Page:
Article

Gamma-secretase: structure, function, and modulation for Alzheimer's disease.

Center for Neurologic Diseases, Harvard Medical School and Brigham and Women's Hospital, Boston, MA 02115, USA.
Current topics in medicinal chemistry (Impact Factor: 3.45). 02/2008; 8(1):2-8.
Source: PubMed

ABSTRACT Gamma-secretase proteolyzes a variety of membrane-associated fragments derived from type I integral membrane proteins, including the amyloid beta-protein precursor, involved in Alzheimer's disease, and the Notch receptor, critical for cellular differentiation. This protease is composed of four integral membrane proteins: presenilin, nicastrin, Aph-1 and Pen-2. Assembly of these four components leads to presenilin autoproteolysis into two subunits, each of which contributes one aspartate to the active site of an aspartyl protease. The protease contains an initial docking site for substrate, where it binds prior to passing between the two presenilin subunits to the internal water-containing active site. The extracellular region of nicastrin also interacts with the N-terminus of the substrate as an essential step in substrate recognition and processing. Modulation of APP processing without interfering with Notch signaling is an important therapeutic goal, and allosteric sites on the protease allow such selective modulation. A better structural and mechanistic understanding of gamma-secretase should ultimately allow structure-based design of more potent and selective modulators.

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    • "These findings suggest a pathway for γ-secretase substrate from docking site to active site: upon binding to the outer surface of presenilin at the NTF/CTF interface, the substrate can pass between these two presenilin subunits to access the internal active site. γ-Secretase has in many ways been an attractive target for Alzheimer therapeutics (Wolfe, 2008), with one inhibitor (compound 3, Figure 2) now in advanced clinical trials (Siemers et al., 2007). However, interference with Notch processing and signalling may lead to toxicities that preclude clinical use of such inhibitors. "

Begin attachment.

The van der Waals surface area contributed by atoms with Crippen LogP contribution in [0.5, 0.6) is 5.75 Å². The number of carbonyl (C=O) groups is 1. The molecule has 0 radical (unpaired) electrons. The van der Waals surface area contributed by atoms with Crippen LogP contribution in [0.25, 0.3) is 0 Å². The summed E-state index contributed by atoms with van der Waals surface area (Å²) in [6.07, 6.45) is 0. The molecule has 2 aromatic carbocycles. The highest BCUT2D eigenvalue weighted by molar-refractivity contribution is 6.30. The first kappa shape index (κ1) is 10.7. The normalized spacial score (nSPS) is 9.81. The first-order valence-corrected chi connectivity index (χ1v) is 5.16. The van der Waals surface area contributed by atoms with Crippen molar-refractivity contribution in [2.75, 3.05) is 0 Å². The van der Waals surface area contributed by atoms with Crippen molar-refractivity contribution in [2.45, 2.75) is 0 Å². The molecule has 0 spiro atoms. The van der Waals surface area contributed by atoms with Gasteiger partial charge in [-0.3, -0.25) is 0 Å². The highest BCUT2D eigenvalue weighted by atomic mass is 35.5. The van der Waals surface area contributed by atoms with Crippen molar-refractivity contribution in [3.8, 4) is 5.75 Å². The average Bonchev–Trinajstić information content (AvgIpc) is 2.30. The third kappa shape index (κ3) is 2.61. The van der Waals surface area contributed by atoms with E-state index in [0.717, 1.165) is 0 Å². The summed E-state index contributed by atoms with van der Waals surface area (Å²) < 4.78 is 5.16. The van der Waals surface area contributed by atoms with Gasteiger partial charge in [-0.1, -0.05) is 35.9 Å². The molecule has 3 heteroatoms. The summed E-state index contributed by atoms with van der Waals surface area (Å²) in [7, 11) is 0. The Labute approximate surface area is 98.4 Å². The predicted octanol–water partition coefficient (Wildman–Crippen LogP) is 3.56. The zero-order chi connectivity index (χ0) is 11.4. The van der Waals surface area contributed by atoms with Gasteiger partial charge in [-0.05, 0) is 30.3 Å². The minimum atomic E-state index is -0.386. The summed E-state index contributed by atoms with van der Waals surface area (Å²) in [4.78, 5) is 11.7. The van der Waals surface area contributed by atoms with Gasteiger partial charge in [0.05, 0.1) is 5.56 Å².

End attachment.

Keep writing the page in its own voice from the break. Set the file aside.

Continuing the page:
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    ABSTRACT: Presenilin is the catalytic component of gamma-secretase, a complex aspartyl protease and a founding member of intramembrane-cleaving proteases. gamma-Secretase is involved in the pathogenesis of Alzheimer's disease and a top target for therapeutic intervention. However, the protease complex processes a variety of transmembrane substrates, including the Notch receptor, raising concerns about toxicity. Nevertheless, gamma-secretase inhibitors and modulators have been identified that allow Notch processing and signaling to continue, and promising compounds are entering clinical trials. Molecular and biochemical studies offer a model for how this protease hydrolyzes transmembrane domains in the confines of the lipid bilayer. Progress has also been made toward structure elucidation of presenilin and the gamma-secretase complex by electron microscopy as well as by studying cysteine-mutant presenilins. The signal peptide peptidase (SPP) family of proteases are distantly related to presenilins. However, the SPPs work as single polypeptides without the need for cofactors and otherwise appear to be simple model systems for presenilin in the gamma-secretase complex. SPP biology, structure, and inhibition will also be discussed.
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    • "This is in sharp contrast to mice with deficiencies in components of the γ-secretase complex [52]. For example, mice deficient in presenilin-1 [53], nicastrin [54], or APH-1 [55] all exhibit serious developmental defects and die at early embryonic stages because γ-secretase is required to process Notch, a signaling molecule that controls cell fate in embryonic and adult myelopoiesis [56] [57] [58]. Therefore, compared with γ-secretase, BACE1 is viewed as a better drug target whose inhibition should cause less serious biological dysfunction. "
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